Are You at Risk?

The exact cause of hyperhidrosis is not completely understood. "We've determined that these patients have sweat glands that are normal in size, number, and function," Glaser tells WebMD. "What seems to be driving this is that signals from the brain cause these people to sweat excessively, not because of heat or from exercise, when it's not necessary to control that much to maintain normal body temperature."

The condition affects men and women equally and has no geographic influence -- those in colder climates are as prone as those in hotter areas. It does seem to run in families, with about half of patients reporting a similarly afflicted relative, says Glaser. It typically first appears following puberty and rarely affects infants.


"What separates hyperhidrosis from other sweating is its excessiveness and the fact that it is localized to specific areas," says Glaser. "With menopause, you may sweat all over. With hyperhidrosis, you only sweat in your underarms or palms or soles or face, either an individual or some combination of those specific areas."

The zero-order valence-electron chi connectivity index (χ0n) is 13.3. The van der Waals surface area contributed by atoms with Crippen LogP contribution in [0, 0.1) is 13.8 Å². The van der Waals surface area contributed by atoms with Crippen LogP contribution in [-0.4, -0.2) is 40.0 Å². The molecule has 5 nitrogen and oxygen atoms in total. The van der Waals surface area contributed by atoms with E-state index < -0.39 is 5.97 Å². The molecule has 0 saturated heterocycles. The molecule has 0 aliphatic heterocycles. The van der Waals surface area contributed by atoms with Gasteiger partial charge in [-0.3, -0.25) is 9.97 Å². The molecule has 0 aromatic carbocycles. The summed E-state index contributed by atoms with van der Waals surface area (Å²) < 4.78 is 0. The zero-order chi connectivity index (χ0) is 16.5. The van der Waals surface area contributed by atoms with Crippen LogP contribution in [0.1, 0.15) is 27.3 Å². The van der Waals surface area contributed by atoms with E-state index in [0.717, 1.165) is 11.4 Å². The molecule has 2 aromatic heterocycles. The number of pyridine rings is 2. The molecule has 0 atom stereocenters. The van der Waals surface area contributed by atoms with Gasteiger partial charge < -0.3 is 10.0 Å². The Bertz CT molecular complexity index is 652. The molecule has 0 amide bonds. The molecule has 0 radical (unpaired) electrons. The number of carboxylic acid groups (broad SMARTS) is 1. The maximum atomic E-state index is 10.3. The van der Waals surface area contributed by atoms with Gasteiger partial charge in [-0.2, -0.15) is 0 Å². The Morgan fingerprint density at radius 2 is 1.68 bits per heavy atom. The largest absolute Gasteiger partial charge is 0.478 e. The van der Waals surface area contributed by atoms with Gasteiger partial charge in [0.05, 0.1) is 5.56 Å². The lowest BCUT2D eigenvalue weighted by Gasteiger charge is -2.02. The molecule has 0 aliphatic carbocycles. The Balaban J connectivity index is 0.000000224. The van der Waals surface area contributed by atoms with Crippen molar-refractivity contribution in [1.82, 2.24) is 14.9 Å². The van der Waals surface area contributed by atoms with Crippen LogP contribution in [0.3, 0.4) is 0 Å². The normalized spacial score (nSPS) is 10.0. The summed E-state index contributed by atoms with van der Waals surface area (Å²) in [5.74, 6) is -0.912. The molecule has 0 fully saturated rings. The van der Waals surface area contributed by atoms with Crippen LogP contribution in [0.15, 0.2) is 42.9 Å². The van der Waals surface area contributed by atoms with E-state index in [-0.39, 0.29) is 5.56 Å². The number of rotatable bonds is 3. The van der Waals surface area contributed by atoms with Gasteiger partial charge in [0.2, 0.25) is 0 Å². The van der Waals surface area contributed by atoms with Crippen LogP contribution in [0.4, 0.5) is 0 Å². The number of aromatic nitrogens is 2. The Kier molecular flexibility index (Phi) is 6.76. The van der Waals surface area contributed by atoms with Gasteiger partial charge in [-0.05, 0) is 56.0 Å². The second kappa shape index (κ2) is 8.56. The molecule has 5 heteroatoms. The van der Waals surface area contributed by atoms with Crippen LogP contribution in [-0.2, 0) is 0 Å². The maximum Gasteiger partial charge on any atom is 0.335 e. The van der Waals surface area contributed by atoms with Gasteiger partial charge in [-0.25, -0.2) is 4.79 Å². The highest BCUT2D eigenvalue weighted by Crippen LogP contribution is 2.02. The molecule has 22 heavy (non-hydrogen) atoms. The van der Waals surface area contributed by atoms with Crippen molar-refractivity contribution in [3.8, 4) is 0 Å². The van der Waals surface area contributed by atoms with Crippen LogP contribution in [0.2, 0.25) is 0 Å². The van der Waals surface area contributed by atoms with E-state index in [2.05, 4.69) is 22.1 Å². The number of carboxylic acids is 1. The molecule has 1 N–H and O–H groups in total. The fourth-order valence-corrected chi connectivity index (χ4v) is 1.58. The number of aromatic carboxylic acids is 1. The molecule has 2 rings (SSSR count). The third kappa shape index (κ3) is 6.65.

And unlike the sweating that may accompany social anxiety disorder, hyperhidrosis often occurs in "calm," everyday situations -- although it can be aggravated by stressful events.

"It's not a subtle thing, and most people with it know they have it," adds Waldorf. "This research shows what we've suspected -- that it is more common than some believed. Hopefully, people with this disease will also learn that it can be effectively treated."

WebMD Health News Reviewed by Brunilda Nazario, MD on July 29, 2004


SOURCES: Strutton, D. Journal of the American Academy of Dermatology, August 2004; vol 51; pp 241-248. Dee Anna Glaser, MD, associate professor of dermatology; vice chairwoman, department of dermatology, Saint Louis University School of Medicine. Heidi Waldorf, MD, director of laser and cosmetic dermatology; associate clinical professor of dermatology, Mt. Sinai School of Medicine, New York.